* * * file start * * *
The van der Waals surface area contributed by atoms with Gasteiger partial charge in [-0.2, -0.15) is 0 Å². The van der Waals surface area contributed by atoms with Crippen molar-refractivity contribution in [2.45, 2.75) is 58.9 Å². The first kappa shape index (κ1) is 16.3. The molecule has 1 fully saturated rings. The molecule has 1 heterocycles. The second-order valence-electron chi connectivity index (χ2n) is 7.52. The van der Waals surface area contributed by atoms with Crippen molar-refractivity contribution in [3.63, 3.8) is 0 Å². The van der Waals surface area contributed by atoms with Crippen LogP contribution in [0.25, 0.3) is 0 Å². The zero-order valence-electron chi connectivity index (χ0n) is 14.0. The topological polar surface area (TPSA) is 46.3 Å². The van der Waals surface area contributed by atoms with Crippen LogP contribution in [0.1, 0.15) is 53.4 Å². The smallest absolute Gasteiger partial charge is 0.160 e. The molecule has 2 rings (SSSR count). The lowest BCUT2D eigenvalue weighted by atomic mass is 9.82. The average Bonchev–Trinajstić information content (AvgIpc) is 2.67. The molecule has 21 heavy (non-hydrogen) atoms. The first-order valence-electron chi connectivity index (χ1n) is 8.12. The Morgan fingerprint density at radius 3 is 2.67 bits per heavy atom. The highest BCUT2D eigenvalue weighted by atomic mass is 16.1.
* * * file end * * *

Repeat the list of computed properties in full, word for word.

The van der Waals surface area contributed by atoms with Gasteiger partial charge in [-0.2, -0.15) is 0 Å². The van der Waals surface area contributed by atoms with Crippen molar-refractivity contribution in [2.45, 2.75) is 58.9 Å². The first kappa shape index (κ1) is 16.3. The molecule has 1 fully saturated rings. The molecule has 1 heterocycles. The second-order valence-electron chi connectivity index (χ2n) is 7.52. The van der Waals surface area contributed by atoms with Crippen molar-refractivity contribution in [3.63, 3.8) is 0 Å². The van der Waals surface area contributed by atoms with Crippen LogP contribution in [0.25, 0.3) is 0 Å². The zero-order valence-electron chi connectivity index (χ0n) is 14.0. The topological polar surface area (TPSA) is 46.3 Å². The van der Waals surface area contributed by atoms with Crippen LogP contribution in [0.1, 0.15) is 53.4 Å². The smallest absolute Gasteiger partial charge is 0.160 e. The molecule has 2 rings (SSSR count). The lowest BCUT2D eigenvalue weighted by atomic mass is 9.82. The average Bonchev–Trinajstić information content (AvgIpc) is 2.67. The molecule has 21 heavy (non-hydrogen) atoms. The first-order valence-electron chi connectivity index (χ1n) is 8.12. The Morgan fingerprint density at radius 3 is 2.67 bits per heavy atom. The highest BCUT2D eigenvalue weighted by atomic mass is 16.1.